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Dog escapes yard, runs half-marathon

Many runners know that some of the best running buddies in the world come on four legs. Normally, they also come with a leash and an owner, but that wasn’t the case for Dozer, a 3-year-old goldendoodle that escaped the invisible fencing of his home and crossed the finish line of the Maryland Half Marathon on May 15.

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    Image: Yorkshire Terrier

    Which are the best-loved breeds in the nation? The American Kennel Club reveals the leaders of the pack.

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    America’s top dogs -

    Which breeds are the top contenders for man’s best friend? The American Kennel Club ranks the most popular pups of the year.

    Shih Tzu
    While sweet and playful, Shih Tzus are not afraid to stand up for themselves. As a matter of fact, the word Shih Tzu means "lion" in Mandarin. This portable pooch carries itself proudly, with its head well up and tail curved over the back.

    Cherished by Chinese royals for more than a thousand years, the Shih Tzu was the prized house pet for most of the Ming Dynasty. During World War II, English soldiers discovered the breed and its popularity spread around the world.

    Courtesy of The American Kennel Club / Courtesy of The American Kennel Club
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    9. Poodle -

    The poodle holds the record for being the most popular dog for 22 consecutive years (1960-1982). Though the breed’s elaborately groomed show coat often creates the misperception that it’s a pampered aristocrat, the poodle is actually one of the high achievers of the canine world.

    The stylish “poodle clip” seen in dog shows was designed by hunters to help the breed move through the water more efficiently. In fact, the English word "poodle" comes from the German pudel or pudelin, which means “to splash in water.”

    Courtesy of The American Kennel Club / Courtesy of The American Kennel Club
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    8. Dachshund -

    The breed lovingly known as the “wiener dog” has a strong personality with a dose of charm and a playful sense of humor. They can adapt to city or country life and can get all the exercise they need exploring a small yard in the suburbs or playing with other dogs in the dog park.

    Dachshunds, meaning “badger dogs” in German, were first bred in the early 1600s in Germany with the goal of creating a fearless, elongated dog that could dig the earth from a burrow and eliminate the badgers for the farmers.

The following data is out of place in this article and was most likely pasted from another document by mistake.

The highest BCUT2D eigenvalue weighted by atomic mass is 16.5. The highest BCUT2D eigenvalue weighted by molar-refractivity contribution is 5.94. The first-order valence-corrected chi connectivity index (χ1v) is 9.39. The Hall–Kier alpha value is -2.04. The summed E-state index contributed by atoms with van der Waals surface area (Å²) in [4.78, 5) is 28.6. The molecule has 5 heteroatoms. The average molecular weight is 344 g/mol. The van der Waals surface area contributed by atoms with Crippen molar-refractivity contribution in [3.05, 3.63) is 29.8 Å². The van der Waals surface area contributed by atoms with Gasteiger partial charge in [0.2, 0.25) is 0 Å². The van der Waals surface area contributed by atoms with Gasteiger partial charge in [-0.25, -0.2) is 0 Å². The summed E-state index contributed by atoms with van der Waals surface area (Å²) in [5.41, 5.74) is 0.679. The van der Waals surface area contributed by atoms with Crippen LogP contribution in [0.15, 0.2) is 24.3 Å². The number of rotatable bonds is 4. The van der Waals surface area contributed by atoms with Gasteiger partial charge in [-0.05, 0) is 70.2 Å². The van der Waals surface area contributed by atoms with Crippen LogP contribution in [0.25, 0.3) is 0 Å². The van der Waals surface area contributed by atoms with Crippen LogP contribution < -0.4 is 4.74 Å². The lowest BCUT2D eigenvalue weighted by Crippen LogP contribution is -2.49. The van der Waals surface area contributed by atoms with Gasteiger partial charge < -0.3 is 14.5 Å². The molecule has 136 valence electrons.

Courtesy of The American Kennel Club / Courtesy of The American Kennel Club
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    7. Boxer -

    Easy to care for, intelligent, and faithful, the boxer is an affectionate and trustworthy pet for an active family. Boxers are known for standing up on their hind legs and batting at their opponent, appearing to box with itheir front paws.

    People began importing them to America from Germany after World War I, and they began to grow in popularity in the late 1930s.

    Courtesy of The American Kennel Club / Courtesy of The American Kennel Club
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    6. Bulldog -

    The bulldog has been steadily rising up the list of AKC’s most popular breeds since it entered the Top 10 in 2007. A medium-size dog, they are not your typical lapdog, but would like to be! Bulldogs are calm, loyal family dogs that are happy to curl up on the sofa, eat two or three square meals a day, and have their bellies rubbed.

    Said to have originated in the British Isles, the name "bull" was applied because of the dog’s connection with bull-baiting. The original bulldog had to be ferocious and courageous, and almost insensitive to pain.

    Courtesy of The American Kennel Club / Courtesy of The American Kennel Club
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    5. Golden retriever -

    Slipping one place to fifth, golden retrievers are well-balanced, strong, active dogs with a kind expression, a gentle manner and an alert and self-confident disposition. They are intelligent, friendly and reliable, with an innate need to please their owners.